So…what’s Tiffany’s advice for merchants?

Merchants who have seen success with VigLink often ask, “How can I expand my business for extra reach?” One of the most immediate impacts we offer is the opportunity to join our Insider Marketing Program that highlights brands with competitive revenue share in their industry.  VigLink promotes these brands in high visibility avenues like our email newsletter, insider twitter, and recognition on our merchant homepage. This is a great way to showcase your brand and get in front of a carefully curated group of publishers to share your story.  

 Written by Hanna Fritzinger

This Week in Tech: Publishers granted greater control by Google

Untitled 3

Monday marked the launch of the  Google News Publisher Center, a new feature of Google News that allows publishers to dictate how Google indexes their site. Most top publishers spend hours generating engaging and relevant content, however that’s not enough to drive traffic to their site. Until Monday, publishers could only hope Google would predict the layout of their site correctly and pick up on any recent formatting changes.

For example, ELLE one of our coveted publishers, categorizes their site by fashion, beauty, accessories, culture, etc. With this new feature ELLE can label the different segments of their site from the Publisher Center, therefore enabling Google to efficiently categorize the content. If ELLE decides to delete the “beauty” category from their site or add a “lifestyle” category, they would subsequently go to the Publisher Center and ensure those changes are made. This will result in more accurate Google News results, which is beneficial for ELLE, Google, and readers.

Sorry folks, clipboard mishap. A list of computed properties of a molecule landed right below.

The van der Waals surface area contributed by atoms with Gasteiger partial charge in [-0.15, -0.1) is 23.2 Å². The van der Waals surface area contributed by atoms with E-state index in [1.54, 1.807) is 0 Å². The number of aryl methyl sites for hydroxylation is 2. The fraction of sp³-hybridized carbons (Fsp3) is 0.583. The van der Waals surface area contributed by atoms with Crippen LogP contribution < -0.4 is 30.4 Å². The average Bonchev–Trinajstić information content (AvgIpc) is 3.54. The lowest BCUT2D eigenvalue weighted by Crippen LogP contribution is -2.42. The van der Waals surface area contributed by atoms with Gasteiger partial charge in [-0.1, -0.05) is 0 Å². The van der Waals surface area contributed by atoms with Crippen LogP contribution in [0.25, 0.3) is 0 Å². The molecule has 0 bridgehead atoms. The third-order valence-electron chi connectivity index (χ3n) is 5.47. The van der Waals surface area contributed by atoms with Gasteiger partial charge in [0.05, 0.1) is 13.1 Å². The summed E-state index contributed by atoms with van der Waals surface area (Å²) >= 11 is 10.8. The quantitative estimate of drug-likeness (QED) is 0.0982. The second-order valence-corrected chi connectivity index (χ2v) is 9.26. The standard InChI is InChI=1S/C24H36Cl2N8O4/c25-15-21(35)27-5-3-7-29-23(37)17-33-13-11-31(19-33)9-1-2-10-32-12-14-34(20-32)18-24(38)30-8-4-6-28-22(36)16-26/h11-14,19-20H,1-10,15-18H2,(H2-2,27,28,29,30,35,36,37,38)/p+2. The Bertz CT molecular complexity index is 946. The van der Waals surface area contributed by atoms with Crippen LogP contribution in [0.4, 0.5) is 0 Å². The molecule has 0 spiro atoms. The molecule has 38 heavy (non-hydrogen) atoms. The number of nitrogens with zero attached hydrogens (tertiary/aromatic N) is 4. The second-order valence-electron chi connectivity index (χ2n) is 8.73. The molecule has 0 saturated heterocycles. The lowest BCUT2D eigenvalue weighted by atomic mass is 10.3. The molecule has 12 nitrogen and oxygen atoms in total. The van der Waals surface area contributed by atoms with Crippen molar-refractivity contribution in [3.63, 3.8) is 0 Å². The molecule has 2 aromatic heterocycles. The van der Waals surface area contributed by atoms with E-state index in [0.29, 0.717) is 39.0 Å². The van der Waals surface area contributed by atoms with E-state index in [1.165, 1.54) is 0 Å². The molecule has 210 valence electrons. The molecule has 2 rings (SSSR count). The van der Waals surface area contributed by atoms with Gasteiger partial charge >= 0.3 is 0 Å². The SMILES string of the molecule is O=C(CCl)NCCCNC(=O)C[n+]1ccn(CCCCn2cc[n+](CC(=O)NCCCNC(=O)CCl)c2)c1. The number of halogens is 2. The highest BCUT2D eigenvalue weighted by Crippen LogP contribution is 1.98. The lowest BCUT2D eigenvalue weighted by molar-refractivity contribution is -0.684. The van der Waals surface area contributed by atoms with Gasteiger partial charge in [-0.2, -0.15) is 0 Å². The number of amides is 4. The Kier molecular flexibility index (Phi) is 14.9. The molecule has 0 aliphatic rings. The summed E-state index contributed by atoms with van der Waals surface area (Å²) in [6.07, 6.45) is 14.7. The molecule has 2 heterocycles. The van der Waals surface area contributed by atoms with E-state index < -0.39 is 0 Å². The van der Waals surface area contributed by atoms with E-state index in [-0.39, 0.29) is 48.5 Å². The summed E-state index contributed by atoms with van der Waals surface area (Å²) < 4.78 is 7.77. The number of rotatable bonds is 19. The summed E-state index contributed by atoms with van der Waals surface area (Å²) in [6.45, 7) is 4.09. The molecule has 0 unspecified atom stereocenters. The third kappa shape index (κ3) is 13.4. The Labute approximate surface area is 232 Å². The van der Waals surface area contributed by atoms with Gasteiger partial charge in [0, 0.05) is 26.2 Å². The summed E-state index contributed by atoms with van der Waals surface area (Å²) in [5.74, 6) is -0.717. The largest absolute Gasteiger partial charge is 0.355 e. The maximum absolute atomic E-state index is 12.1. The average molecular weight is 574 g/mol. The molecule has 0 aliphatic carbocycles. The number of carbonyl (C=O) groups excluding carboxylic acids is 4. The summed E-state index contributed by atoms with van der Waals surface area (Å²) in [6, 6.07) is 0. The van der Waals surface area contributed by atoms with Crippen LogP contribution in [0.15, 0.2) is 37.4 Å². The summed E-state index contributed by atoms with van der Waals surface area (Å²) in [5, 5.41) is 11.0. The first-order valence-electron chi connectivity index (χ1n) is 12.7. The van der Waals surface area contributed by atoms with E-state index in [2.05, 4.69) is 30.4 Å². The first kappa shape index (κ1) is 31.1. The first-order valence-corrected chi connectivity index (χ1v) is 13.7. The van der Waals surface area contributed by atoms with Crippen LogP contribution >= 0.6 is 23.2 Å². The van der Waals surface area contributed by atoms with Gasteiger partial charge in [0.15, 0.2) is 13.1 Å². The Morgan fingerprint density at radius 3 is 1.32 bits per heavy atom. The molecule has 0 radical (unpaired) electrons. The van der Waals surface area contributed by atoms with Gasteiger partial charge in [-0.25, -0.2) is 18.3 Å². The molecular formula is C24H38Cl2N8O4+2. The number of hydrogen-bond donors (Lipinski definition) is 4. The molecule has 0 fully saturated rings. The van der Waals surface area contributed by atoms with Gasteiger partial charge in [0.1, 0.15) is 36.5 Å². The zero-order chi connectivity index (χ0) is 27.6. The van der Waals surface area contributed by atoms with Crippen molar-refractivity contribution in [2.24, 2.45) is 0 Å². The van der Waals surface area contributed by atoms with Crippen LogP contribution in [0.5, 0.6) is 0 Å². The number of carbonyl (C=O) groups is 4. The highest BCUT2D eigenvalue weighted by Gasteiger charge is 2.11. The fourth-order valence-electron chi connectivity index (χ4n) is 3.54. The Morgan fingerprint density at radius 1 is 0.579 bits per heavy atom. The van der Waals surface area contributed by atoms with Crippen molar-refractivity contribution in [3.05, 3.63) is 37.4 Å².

The Google News Publisher Center can be simply explained as a tool that gives publishers the power to edit Google’s records, thus putting power and responsibility into the hands of publishers. It is now up to them to attentively keep information in their Publisher Center portal up to date, simultaneously relieving pressure from Google Support.

What do you think about the latest advance in Google News?

Written by Hanna Fritzinger

EPC Explored Infographic Released

There are many ways to measure your native advertising efforts.  At VigLink we tend to focus on earnings per click (EPC). EPC represents a per-click measure of how efficiently your traffic is earning from advertisers. For a given volume of clicks, the higher your EPC, the higher your revenue. It’s imperative for publishers to understand how EPC functions in order to maximize their earnings; this means finding out where people are earning the most, in what industries, and on which devices. We analyzed 100 million clicks and four million dollars in revenue to bring you a detailed breakdown of where the money is.